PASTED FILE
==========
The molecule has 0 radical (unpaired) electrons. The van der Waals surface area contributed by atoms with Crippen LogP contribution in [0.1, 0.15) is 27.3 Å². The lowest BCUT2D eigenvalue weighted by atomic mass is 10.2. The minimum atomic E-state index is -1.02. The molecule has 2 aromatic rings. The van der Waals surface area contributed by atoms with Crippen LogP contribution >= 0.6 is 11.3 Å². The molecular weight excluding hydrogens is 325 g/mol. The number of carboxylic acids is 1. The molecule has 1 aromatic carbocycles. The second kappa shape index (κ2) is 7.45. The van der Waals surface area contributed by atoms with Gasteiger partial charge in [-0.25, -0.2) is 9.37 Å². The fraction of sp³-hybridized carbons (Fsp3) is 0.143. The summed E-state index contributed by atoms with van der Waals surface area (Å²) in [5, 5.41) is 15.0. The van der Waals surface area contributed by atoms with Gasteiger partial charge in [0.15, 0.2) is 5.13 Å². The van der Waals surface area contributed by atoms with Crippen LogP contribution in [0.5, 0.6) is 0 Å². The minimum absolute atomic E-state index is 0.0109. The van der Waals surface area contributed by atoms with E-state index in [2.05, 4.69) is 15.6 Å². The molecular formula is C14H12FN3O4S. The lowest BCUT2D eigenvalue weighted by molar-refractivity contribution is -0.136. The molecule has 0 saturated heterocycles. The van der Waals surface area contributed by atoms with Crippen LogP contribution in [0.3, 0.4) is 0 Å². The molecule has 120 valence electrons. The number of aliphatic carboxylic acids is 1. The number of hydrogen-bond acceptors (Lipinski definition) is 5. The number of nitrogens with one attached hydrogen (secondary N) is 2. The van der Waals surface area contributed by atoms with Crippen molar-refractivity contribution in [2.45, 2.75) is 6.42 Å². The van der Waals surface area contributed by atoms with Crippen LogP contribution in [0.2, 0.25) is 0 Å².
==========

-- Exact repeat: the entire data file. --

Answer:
The molecule has 0 radical (unpaired) electrons. The van der Waals surface area contributed by atoms with Crippen LogP contribution in [0.1, 0.15) is 27.3 Å². The lowest BCUT2D eigenvalue weighted by atomic mass is 10.2. The minimum atomic E-state index is -1.02. The molecule has 2 aromatic rings. The van der Waals surface area contributed by atoms with Crippen LogP contribution >= 0.6 is 11.3 Å². The molecular weight excluding hydrogens is 325 g/mol. The number of carboxylic acids is 1. The molecule has 1 aromatic carbocycles. The second kappa shape index (κ2) is 7.45. The van der Waals surface area contributed by atoms with Gasteiger partial charge in [-0.25, -0.2) is 9.37 Å². The fraction of sp³-hybridized carbons (Fsp3) is 0.143. The summed E-state index contributed by atoms with van der Waals surface area (Å²) in [5, 5.41) is 15.0. The van der Waals surface area contributed by atoms with Gasteiger partial charge in [0.15, 0.2) is 5.13 Å². The van der Waals surface area contributed by atoms with Crippen LogP contribution in [0.5, 0.6) is 0 Å². The minimum absolute atomic E-state index is 0.0109. The van der Waals surface area contributed by atoms with E-state index in [2.05, 4.69) is 15.6 Å². The molecular formula is C14H12FN3O4S. The lowest BCUT2D eigenvalue weighted by molar-refractivity contribution is -0.136. The molecule has 0 saturated heterocycles. The van der Waals surface area contributed by atoms with Crippen LogP contribution in [0.3, 0.4) is 0 Å². The molecule has 120 valence electrons. The number of aliphatic carboxylic acids is 1. The number of hydrogen-bond acceptors (Lipinski definition) is 5. The number of nitrogens with one attached hydrogen (secondary N) is 2. The van der Waals surface area contributed by atoms with Crippen molar-refractivity contribution in [2.45, 2.75) is 6.42 Å². The van der Waals surface area contributed by atoms with Crippen LogP contribution in [0.2, 0.25) is 0 Å².